Category Archives: Fiction

Where science and story meet

The spirit of C. P. Snow lives on. Robert A. Burton, a neurologist and novelist, shares his insights into just how closely science and literature dovetail in the human psyche:

Science is in the business of making up stories called hypotheses and testing them, then trying its best to make up better ones. Thought-experiments can be compared to storytelling exercises using well-known characters. What would Sherlock Holmes do if he found a body suspended in a tree with a note strapped to its ankle? What would a light ray being bounced between two mirrors look like to an observer sitting on a train? Once done with their story, scientists go to the lab to test it; writers call editors to see if they will buy it.

Of course. Both disciplines aim to shed light on some aspect of reality. And when we make connections between events that deepen our understanding of related events, we feel that sweet twinge of discovery, whether in the role of author or reader. In fact, science now informs us that when we successfully recognize patterns, we get a dopamine reward. And we really, really like our dopamine, so much, in fact, that we tend to cling to reassuring stories long after science has superseded them with better, more robust stories. As Dr. Burton explains:

People and science are like bread and butter. We are hardwired to need stories; science has storytelling buried deep in its nature. But there is also a problem. We can get our dopamine reward, and walk away with a story in hand, before science has finished testing it. This problem is exacerbated by the fact that the brain, hungry for its pattern-matching dopamine reward, overlooks contradictory or conflicting information whenever possible.

After all, what is religion other than the insightful blending of science and literature? As science uncovers more truths about ourselves and the universe, the storyteller’s job is to imagine new stories that make sense of new information, turning mere data into insight and wisdom.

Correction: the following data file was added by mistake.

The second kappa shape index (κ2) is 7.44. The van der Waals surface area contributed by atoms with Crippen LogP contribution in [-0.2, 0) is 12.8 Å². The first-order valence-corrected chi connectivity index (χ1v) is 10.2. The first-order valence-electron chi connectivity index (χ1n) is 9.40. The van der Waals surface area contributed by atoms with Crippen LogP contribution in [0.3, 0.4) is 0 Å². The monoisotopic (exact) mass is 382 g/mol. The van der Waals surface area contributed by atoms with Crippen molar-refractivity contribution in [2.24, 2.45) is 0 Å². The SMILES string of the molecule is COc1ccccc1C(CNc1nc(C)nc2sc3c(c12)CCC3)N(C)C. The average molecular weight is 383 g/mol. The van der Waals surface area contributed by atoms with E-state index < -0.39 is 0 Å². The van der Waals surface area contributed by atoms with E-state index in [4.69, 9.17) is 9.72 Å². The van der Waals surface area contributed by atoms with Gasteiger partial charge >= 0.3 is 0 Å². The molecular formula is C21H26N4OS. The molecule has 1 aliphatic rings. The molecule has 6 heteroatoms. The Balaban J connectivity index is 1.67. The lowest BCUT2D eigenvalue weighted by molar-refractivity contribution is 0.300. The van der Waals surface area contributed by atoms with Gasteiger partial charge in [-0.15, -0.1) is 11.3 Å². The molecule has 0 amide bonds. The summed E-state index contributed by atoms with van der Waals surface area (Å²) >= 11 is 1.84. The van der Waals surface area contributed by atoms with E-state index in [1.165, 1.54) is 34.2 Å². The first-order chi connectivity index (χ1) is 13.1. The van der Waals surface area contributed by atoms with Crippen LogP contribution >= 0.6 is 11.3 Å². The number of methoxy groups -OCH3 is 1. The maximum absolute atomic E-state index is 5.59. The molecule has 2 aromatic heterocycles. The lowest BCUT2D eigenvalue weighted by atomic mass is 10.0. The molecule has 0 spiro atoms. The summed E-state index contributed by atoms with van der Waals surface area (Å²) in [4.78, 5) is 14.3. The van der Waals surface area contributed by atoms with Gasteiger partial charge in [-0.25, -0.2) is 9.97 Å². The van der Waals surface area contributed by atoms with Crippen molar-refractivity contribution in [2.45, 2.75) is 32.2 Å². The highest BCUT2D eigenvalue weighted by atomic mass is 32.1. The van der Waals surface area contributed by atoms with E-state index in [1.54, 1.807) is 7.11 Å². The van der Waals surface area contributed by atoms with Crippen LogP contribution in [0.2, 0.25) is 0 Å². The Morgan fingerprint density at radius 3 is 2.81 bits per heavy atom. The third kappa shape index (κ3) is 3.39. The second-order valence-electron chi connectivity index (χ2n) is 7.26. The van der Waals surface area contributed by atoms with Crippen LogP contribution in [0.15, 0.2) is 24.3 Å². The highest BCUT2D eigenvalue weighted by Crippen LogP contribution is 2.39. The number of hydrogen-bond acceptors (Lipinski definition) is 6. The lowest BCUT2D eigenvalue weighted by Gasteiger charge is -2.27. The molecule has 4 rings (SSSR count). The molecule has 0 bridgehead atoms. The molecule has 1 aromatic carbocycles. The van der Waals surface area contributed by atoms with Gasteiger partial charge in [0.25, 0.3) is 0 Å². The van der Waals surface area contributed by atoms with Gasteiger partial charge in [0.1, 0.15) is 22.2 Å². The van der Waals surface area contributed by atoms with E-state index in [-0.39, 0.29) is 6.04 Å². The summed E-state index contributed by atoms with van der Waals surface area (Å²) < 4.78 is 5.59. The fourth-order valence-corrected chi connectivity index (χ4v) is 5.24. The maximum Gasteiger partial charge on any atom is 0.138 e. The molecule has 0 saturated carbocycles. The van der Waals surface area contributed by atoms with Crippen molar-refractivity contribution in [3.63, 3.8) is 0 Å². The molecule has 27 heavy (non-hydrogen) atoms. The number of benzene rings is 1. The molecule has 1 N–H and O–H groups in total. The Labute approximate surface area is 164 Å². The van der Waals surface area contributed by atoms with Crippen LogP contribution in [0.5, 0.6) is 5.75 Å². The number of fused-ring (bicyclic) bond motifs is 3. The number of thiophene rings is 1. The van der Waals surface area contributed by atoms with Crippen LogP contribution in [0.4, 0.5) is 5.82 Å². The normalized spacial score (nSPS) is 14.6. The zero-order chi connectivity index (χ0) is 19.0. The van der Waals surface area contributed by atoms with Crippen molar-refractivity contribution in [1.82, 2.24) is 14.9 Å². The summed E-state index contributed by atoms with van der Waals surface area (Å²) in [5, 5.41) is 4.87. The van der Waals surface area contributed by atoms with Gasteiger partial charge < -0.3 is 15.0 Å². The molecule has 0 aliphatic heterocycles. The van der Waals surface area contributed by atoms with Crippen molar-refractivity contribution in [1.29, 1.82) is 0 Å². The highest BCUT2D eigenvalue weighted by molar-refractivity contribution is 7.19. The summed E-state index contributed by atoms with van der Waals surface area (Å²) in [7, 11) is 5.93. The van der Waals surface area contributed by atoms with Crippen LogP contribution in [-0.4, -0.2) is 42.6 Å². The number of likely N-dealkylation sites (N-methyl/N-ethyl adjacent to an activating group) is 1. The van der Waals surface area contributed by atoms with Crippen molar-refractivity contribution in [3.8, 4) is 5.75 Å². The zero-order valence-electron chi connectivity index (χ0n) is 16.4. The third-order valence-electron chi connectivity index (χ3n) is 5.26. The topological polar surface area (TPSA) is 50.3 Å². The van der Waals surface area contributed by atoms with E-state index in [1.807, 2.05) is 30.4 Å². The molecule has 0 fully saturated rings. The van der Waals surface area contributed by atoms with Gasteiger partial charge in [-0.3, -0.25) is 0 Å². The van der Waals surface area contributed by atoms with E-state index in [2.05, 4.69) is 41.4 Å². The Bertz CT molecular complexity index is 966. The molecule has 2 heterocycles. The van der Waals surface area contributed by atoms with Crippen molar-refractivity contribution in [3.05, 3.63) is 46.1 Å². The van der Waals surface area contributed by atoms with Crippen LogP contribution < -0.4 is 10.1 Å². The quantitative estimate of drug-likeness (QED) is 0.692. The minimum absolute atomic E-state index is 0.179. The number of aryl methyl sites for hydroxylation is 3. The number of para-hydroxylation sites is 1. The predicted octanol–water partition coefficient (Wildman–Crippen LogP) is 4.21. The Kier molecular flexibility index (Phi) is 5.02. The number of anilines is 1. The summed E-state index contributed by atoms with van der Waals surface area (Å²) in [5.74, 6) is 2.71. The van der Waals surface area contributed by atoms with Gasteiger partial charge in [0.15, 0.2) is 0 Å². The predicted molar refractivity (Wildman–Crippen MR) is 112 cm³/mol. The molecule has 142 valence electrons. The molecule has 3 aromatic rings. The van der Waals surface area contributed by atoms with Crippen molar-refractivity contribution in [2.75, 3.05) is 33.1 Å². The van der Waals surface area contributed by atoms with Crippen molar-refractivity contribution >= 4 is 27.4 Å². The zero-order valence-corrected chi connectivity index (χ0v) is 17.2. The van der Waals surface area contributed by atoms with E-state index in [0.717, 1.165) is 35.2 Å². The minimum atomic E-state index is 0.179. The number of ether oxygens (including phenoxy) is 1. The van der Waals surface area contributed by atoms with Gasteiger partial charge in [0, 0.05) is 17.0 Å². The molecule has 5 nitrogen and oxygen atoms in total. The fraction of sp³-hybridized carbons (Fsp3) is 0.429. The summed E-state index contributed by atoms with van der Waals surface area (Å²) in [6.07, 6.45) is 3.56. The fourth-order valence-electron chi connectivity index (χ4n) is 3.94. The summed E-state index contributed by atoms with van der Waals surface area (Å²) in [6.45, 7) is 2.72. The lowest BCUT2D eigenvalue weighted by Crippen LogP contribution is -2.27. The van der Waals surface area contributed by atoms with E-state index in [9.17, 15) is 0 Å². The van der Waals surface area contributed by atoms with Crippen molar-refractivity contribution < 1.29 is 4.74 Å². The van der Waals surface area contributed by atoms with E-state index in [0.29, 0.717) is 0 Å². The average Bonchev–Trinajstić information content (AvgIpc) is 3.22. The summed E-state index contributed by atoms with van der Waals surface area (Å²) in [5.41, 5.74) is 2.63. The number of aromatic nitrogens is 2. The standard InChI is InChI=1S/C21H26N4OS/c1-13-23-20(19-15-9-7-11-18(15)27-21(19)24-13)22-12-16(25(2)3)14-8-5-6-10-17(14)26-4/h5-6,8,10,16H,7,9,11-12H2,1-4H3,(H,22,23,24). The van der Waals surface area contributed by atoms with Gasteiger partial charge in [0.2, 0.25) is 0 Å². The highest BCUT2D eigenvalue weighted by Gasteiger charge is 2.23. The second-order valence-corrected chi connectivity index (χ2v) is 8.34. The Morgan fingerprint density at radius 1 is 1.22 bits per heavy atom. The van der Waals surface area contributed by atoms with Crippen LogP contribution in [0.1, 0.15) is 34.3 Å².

Best fiction and writing blogs

The best fiction and writing blog posts from around the ‘net, all guaranteed to make you a literary legend. Compiled by Ambrose Bierce.

P. S. Hoffman13 Smart Shortcuts to Write Brilliant Characters
Dina Al-MahdiBe your own muse
Raimey GallantNegative space, as important to author marketing as it is to writing
M. L. DavisWriters: Don’t Edit Away Your Voice
Cath HumphrisIs there anything new in the writer’s tool kit?
l. t. garvinWriting book blurbs
kakymcOn Writing Dangerously
Sierra AyonnieWhat makes a good short story?

Best fiction and writing blogs

Laura Ingalls Wilder

The best fiction and writing blog posts from around the ‘net, all guaranteed to make you a literary pioneer. Compiled by Laura Ingalls Wilder.

K. M. WeilandWriting as the Art of Thinking Clearly: 6 Steps
Hamilton PerezHow to Give Up Writing and Other Bad Habits
Tamara DrazicOutlining
D. Wallace PeachMy Bossy Muse
Nicola AlterKnocking People Out: Easier in Fiction Than In Real Life
Didi OviattThe Why #amwriting
Jacqui MurraySeries or Not a Series–How do You know?
J. C. Wolfe3 Pieces of Advice No Writer Should Ever Forget

… and a special bonus!

Adam RoweScience Fiction And Fantasy Book Sales Have Doubled Since 2010

Best fiction and writing blogs

Manly Wade Wellman